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Sporting Life by Dennis Doyle

Tested and true lures and bait

     Drifting to the edge of the channel in my skiff, I had my eyes glued to the electronic finder screen. A glance over my shoulder assured me that I wasn’t getting in the way of anyone navigating through the area, so I released a little more fishing line and felt the one-ounce sinker below continue its tap, tap, tapping contact over the shell-strewn contours. Perfect.

Follow the birds to find the action

     We were at warp speed approaching Man O’ War Shoals, a large oyster reef that stretches for over two miles some distance southeast of Baltimore’s Key Bridge. Col. Dennis Robinson’s 20-foot Sea Hunt center console was barely touching the water as we covered the distance to the wheeling and diving gulls that had located feeding rockfish there.

We’re not the only ones that bite at that delicacy

     Flipping my bait over the side, I spooled out line, letting my bait disappear into the shaded depths and off the down-current side of the Bay Bridge pier. The tide had been moving for under an hour; the gentle current was just slow enough to allow my hook to sink to where I hoped the rockfish were holding.

As daylight and temperatures drop, fish alter their feeding habits

     Fishing, especially for rockfish, is about to get better. Decreasing temperatures mean that baitfish of all types —peanut bunker, silversides, anchovies, spot, yearling white perch and baby croaker — are moving toward deeper water.      The days are also getting shorter, with the sun rising about a minute later every morning and setting about a minute earlier each evening. While not particularly noticeable to us over the short term, it definitely has an effect on the fish.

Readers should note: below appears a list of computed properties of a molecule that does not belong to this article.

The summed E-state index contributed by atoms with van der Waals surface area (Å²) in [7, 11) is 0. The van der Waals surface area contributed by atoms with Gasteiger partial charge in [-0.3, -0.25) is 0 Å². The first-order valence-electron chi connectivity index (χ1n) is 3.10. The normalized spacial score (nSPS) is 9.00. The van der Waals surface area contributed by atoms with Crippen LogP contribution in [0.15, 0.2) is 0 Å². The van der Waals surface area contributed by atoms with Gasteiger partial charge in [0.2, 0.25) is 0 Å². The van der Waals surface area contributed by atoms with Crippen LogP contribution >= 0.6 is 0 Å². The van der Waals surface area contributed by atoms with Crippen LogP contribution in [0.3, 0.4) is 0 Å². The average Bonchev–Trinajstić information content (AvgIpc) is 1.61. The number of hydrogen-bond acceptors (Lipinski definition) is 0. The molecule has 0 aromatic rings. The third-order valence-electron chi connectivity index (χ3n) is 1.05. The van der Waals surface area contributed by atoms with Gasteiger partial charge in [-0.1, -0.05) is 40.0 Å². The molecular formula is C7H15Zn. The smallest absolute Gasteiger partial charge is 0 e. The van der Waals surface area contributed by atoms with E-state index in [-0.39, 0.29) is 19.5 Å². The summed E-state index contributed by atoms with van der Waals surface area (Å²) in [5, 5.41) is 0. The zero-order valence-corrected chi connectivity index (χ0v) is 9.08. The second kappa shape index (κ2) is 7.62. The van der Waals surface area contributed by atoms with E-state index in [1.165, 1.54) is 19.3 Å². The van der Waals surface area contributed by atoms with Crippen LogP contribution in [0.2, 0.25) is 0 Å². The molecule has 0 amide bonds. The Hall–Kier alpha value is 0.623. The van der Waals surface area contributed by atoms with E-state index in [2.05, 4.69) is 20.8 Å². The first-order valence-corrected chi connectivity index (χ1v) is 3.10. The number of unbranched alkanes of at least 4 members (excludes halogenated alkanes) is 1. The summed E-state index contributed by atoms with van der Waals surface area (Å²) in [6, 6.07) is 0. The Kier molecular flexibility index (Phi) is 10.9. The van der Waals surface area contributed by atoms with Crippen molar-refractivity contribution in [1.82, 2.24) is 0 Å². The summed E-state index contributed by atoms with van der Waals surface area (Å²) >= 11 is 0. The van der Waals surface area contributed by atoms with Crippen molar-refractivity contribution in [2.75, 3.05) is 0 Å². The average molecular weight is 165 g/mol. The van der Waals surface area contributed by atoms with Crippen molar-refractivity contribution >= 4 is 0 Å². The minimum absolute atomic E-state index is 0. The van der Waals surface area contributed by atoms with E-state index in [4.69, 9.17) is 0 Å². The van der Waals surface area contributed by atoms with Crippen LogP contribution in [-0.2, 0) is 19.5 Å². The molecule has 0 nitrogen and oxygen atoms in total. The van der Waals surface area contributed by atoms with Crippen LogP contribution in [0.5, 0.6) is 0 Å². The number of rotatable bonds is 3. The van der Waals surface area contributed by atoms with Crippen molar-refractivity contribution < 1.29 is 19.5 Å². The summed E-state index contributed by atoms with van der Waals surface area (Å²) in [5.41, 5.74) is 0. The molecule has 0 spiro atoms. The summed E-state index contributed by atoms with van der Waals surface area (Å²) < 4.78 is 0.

Don’t give up on that missed strike

      I sent the Rat-L-Trap sailing out over the water in the longest cast I could manage. Pausing for a slow four-count to allow the lure to sink near the bottom, five feet down, I began the retrieve with long upward sweeps of my rod, followed by brief pauses to allow the lure to descend back toward the bottom.

Turns out it’s complicated

     I was casting to a rip-rapped, Bay shoreline laden with the remnants of an aged dock. There were multiple piers, railings and decks, long fallen into total disrepair. Curiously, there were no nearby buildings of any kind that explained the structure’s presence. It was, however, a white perch playground.

Don’t set your watch by a fisherman

     We had timed our launch to take advantage of the tidal current change. As it usually takes about an hour after the scheduled low for the current to gradually stop, then another hour for the incoming current to become noticeable, we intended to exploit that two-hour period of slower water. That made our launch time about 8am for targeting the Bay Bridge.

I’ve found an anchor I can depend on

      Running out of options, I had one card left to play.      Over the last few hours, I had fished a different areas without success. My plan to chum up a pair of fat rockfish for a weekend dinner was coming undone. The wind had freshened and the tide was running stronger than I preferred. But I had still to try one spot that had saved me in the past.      As I neared, I noted with satisfaction another boat already anchored, set up and fighting a fish.

The crabs were fat, plentiful and willing to be caught

I had violated my sacred rule never to promise blue crabs before they were caught. To further increase the danger of a dinner failure when an ever-growing number of people was expecting to be fed, I had not run a trotline in more than a year. Now, at well past dawn, we were only laying out the baited line at the mouth of a neighborhood creek.

Though not Bay natives, channel catfish are worth an angler’s time

Despite a firm New Year’s resolution to rise earlier during the hot summer months to take advantage of the cooler dawn hours when the rockfish are on the hunt, I once again failed to get out of bed and on the water until 8am. The day by then was already heating up and the striper bite a memory.